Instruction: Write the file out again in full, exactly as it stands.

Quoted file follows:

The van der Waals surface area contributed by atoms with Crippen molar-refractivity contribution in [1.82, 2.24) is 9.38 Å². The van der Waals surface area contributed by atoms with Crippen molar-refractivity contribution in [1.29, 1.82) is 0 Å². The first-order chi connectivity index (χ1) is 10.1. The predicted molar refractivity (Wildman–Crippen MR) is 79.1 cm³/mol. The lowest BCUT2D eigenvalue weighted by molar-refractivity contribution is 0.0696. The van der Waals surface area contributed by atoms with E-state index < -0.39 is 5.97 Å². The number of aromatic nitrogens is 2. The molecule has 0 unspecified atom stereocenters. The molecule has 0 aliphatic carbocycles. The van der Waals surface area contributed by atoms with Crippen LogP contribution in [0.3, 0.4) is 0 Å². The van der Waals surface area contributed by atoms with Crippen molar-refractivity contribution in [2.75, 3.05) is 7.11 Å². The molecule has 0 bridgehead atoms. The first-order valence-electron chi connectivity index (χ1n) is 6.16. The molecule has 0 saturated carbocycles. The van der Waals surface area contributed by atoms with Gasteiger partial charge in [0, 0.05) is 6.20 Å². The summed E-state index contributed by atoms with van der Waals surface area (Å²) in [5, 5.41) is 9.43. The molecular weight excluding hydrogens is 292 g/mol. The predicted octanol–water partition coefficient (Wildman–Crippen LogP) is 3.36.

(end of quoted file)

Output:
The van der Waals surface area contributed by atoms with Crippen molar-refractivity contribution in [1.82, 2.24) is 9.38 Å². The van der Waals surface area contributed by atoms with Crippen molar-refractivity contribution in [1.29, 1.82) is 0 Å². The first-order chi connectivity index (χ1) is 10.1. The predicted molar refractivity (Wildman–Crippen MR) is 79.1 cm³/mol. The lowest BCUT2D eigenvalue weighted by molar-refractivity contribution is 0.0696. The van der Waals surface area contributed by atoms with E-state index < -0.39 is 5.97 Å². The number of aromatic nitrogens is 2. The molecule has 0 unspecified atom stereocenters. The molecule has 0 aliphatic carbocycles. The van der Waals surface area contributed by atoms with Crippen LogP contribution in [0.3, 0.4) is 0 Å². The van der Waals surface area contributed by atoms with Crippen molar-refractivity contribution in [2.75, 3.05) is 7.11 Å². The molecule has 0 bridgehead atoms. The first-order valence-electron chi connectivity index (χ1n) is 6.16. The molecule has 0 saturated carbocycles. The van der Waals surface area contributed by atoms with Gasteiger partial charge in [0, 0.05) is 6.20 Å². The summed E-state index contributed by atoms with van der Waals surface area (Å²) in [5, 5.41) is 9.43. The molecular weight excluding hydrogens is 292 g/mol. The predicted octanol–water partition coefficient (Wildman–Crippen LogP) is 3.36.